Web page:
His statement on Monday and a speech he gave last week in Philadelphia reflected the impulses of someone who, for much of his career, represented a state that was politically competitive and split between a heavily urban northern tier and its so-called “slower lower” rural south.
Mr. Biden’s positioning also owes to his grounding in a Senate where forging consensus was a necessity even if it meant, as he memorably noted last year, working with segregationists.
Such comments infuriated many Democrats during the party’s presidential primary race, especially younger progressives who, at their most charitable, viewed him as a well-meaning if out-of-touch relic from yesteryear.
Yet then as now Mr. Biden has been greatly aided by Mr. Trump, whose divisive message and conduct have only alienated up-for-grabs voters who are craving stability. At this stage in the campaign, voters are comparing Mr. Biden — to borrow a Bidenism — not to the Almighty but to the alternative, and so far Mr. Trump has offered little to Americans seeking a sympathetic and textured response to the crisis.
Mr. Biden is also finding it easier to stake out ground in support of overhauling the police because the polling has shifted considerably on the issue, making it harder for Mr. Trump to gain much leverage from his repeated calls for “law and order.”
A new NBC News/Wall Street Journal poll indicated that just 27 percent of voters said they were more worried about the protests, some of which have turned violent, than about the death of Mr. Floyd and police conduct. Among white voters, that figure was just 30 percent.
“With the video footage we are now seeing, even the typical voter who’s all for law and order is not going to be able to ignore the fact that in some police departments, in the department themselves, they lack law and order,” said Representative Anthony G. Brown, Democrat of Maryland.
Mr. Brown likened this moment to the violence that law enforcement inflicted on civil rights protesters in the 1960s, which he said was when “decent Americans woke up and said, ‘Hey, that’s wrong, we have to do something.’”
Just as there were divisions in the civil rights movement between older leaders and younger, more radical activists, however, some of the same generational differences exist today.
“I’ve seen this in neighborhood meetings where a young person will come in and say, ‘We have too many police officers here,’ and I’ll see a senior saying, ‘Oh, no, no, that’s not true,’” said Mayor Nan Whaley of Dayton, Ohio, a Democrat.
This split has also found its way into the ranks of Democratic lawmakers. On Monday, Representative James E. Clyburn of South Carolina — who is now the highest-ranking black member of Congress but, in his youth, was jailed during protests — bitterly complained on a private conference call with other lawmakers about those trying to “hijack” the swelling movement with calls to defund the police.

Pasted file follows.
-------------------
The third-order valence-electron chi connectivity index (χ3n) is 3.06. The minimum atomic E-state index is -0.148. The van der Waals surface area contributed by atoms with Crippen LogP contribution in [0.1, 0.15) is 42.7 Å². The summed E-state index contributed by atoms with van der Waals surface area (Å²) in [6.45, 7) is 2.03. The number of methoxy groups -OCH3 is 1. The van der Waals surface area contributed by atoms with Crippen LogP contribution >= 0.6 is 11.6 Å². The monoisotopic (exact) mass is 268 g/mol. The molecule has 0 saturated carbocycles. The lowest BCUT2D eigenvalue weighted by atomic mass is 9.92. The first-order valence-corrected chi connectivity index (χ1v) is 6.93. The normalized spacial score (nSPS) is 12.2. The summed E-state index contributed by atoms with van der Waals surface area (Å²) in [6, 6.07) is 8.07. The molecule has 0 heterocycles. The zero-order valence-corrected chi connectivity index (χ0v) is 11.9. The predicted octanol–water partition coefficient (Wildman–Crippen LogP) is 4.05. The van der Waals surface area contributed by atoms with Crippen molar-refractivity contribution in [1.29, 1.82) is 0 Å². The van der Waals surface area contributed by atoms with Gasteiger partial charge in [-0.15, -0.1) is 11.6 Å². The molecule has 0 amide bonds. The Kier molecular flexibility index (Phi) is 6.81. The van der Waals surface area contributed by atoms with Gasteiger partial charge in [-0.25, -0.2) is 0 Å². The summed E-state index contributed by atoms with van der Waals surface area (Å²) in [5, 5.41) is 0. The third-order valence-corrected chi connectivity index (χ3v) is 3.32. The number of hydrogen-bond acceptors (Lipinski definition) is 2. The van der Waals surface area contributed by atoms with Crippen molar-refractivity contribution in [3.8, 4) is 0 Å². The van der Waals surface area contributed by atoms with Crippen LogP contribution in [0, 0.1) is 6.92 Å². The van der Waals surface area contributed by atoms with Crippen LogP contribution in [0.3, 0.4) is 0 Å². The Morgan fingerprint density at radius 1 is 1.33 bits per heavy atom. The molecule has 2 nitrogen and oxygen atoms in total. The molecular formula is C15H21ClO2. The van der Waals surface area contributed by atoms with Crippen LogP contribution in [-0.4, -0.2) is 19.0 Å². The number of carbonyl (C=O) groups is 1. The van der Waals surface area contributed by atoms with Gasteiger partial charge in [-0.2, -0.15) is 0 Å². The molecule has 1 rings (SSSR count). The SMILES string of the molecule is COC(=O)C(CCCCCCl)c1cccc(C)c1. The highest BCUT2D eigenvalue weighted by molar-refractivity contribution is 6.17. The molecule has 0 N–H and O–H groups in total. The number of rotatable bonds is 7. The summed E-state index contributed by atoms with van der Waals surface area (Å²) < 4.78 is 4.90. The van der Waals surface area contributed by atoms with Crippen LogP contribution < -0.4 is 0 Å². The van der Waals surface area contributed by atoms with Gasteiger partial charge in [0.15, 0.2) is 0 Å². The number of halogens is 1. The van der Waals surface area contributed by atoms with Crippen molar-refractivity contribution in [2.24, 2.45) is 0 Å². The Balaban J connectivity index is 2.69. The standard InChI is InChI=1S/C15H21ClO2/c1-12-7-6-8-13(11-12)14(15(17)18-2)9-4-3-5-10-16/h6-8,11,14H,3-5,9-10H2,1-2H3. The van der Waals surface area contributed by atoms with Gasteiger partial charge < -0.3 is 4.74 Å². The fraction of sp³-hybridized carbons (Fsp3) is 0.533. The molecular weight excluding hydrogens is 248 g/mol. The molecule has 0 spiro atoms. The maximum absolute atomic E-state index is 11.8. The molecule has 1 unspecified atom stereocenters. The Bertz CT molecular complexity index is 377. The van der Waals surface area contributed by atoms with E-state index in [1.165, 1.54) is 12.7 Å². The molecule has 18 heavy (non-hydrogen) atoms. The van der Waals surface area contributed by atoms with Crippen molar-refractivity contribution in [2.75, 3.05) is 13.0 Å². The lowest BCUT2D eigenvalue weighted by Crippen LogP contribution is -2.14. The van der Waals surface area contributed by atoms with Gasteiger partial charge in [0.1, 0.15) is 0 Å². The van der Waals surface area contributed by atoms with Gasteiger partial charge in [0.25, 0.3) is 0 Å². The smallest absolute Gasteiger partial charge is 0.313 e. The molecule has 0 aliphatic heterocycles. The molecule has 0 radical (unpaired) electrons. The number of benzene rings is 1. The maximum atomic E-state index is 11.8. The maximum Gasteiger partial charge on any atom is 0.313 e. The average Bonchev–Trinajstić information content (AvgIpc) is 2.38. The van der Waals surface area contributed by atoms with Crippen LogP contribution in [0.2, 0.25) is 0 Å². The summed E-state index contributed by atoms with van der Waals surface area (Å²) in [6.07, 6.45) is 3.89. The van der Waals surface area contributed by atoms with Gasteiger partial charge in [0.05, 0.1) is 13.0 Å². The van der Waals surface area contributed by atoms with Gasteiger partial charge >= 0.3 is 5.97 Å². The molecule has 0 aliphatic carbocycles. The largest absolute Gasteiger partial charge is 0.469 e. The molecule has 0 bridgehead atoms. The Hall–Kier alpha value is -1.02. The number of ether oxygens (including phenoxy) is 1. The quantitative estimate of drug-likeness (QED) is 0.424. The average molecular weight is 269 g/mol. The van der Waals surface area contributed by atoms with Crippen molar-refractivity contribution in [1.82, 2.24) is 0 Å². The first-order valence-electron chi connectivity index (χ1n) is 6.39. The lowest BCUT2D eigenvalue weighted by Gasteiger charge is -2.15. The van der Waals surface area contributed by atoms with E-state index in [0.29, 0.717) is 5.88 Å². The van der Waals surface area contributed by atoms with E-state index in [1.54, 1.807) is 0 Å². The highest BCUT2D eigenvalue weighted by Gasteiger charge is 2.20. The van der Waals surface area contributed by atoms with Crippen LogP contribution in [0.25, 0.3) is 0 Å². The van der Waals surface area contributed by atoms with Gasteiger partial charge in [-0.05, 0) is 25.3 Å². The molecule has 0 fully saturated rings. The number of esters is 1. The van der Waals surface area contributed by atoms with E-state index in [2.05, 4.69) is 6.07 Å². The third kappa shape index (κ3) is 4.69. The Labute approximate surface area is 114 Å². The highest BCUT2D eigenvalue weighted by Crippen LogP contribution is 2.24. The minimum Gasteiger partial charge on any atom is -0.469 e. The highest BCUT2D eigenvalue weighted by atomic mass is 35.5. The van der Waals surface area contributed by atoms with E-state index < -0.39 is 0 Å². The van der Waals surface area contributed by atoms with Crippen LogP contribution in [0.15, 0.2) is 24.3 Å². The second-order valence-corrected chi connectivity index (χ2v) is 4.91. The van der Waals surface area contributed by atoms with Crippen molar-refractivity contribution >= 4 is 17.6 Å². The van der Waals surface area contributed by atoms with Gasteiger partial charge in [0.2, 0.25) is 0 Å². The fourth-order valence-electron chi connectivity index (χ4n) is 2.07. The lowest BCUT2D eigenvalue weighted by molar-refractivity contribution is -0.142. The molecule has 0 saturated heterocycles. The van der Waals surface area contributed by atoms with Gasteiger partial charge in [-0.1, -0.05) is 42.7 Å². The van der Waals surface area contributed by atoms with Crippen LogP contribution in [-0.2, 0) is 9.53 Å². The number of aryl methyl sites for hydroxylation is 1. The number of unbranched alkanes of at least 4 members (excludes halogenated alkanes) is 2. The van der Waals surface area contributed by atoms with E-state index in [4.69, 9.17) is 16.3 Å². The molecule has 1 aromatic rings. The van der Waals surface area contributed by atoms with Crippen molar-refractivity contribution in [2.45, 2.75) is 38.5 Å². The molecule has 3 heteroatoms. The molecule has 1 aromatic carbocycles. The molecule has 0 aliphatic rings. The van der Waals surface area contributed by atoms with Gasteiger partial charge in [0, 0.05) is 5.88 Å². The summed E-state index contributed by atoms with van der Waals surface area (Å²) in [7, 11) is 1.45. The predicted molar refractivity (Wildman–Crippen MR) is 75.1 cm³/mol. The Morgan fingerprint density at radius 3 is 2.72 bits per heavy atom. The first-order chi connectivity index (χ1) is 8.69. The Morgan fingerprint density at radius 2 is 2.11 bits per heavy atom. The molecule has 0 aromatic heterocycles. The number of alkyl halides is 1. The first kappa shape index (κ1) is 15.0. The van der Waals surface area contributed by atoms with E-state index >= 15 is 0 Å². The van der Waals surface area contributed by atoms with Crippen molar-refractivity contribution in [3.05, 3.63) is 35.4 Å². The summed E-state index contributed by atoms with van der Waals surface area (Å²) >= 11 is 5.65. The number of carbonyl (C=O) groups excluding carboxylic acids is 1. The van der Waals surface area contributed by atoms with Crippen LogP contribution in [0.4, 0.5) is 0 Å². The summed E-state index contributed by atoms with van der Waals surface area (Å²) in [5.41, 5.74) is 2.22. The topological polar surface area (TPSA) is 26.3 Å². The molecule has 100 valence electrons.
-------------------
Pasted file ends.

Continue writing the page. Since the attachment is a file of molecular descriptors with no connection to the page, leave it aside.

Later on the call, however, Representative Alexandria Ocasio-Cortez of New York, 30, warned against actions that would “demoralize or undercut” protest leaders, according to a House Democratic official familiar with the conversation.
Mr. Biden has sought to avoid inflaming either constituency. In his speech last week, he was blunt that the story of America “isn’t a fairy tale.” Yet he invoked the Civil War, the Great Depression and often bloody civil rights protests to argue that “in some of our darkest moments of despair, we’ve made some of our greatest progress.”
Representative Colin Allred of Texas said that recalling past crises and the progress that emerged from them was a way to assure voters that better days are ahead while also recalling pre-Trump presidential leadership — “a call for change and a call for restoration,” as Mr. Allred, a Democrat, put it.
In the swing state of Nevada, Chris Giunchigliani, a Democratic former member of the Clark County Commission, warned her party that incremental improvements to policing would not be enough. Making a few changes at the federal level and then declaring victory, she said, might “give people false hope that things are fixed,” when an overhaul would require meticulous work at the state and local level.
“To folks who want to defund: You need a police department, I think that’s reasonable,” said Ms. Giunchigliani, a former candidate for governor. “But I think it’s time to take a step back and work on: What should policing in the community be?”
As encouraging as the polling on police issues is for Democrats right now, many in the party are wary of putting too much confidence in the expressions of support from white voters who have historically recoiled from seeing public officials at odds with law enforcement.
Partly for that reason, black leaders are eager to see Democrats press hard in the coming weeks for the moderate slate of policy changes proposed on Monday, in the hope that they could be passed swiftly in an environment that is favorable but could turn out to be fragile.
Marc Morial, the president of the National Urban League, said he believed the country was at a “transformative moment,” in which the killing of Mr. Floyd had shaken white voters from passive sympathy to active support for overhauling law enforcement.
“I think there’s always been support there, but I think it’s been muted,” said Mr. Morial, who served two terms as mayor of New Orleans. Now, he said, there’s a new majority and it’s not at all silent.
Katie Glueck, Astead W. Herndon and Annie Karni contributed reporting.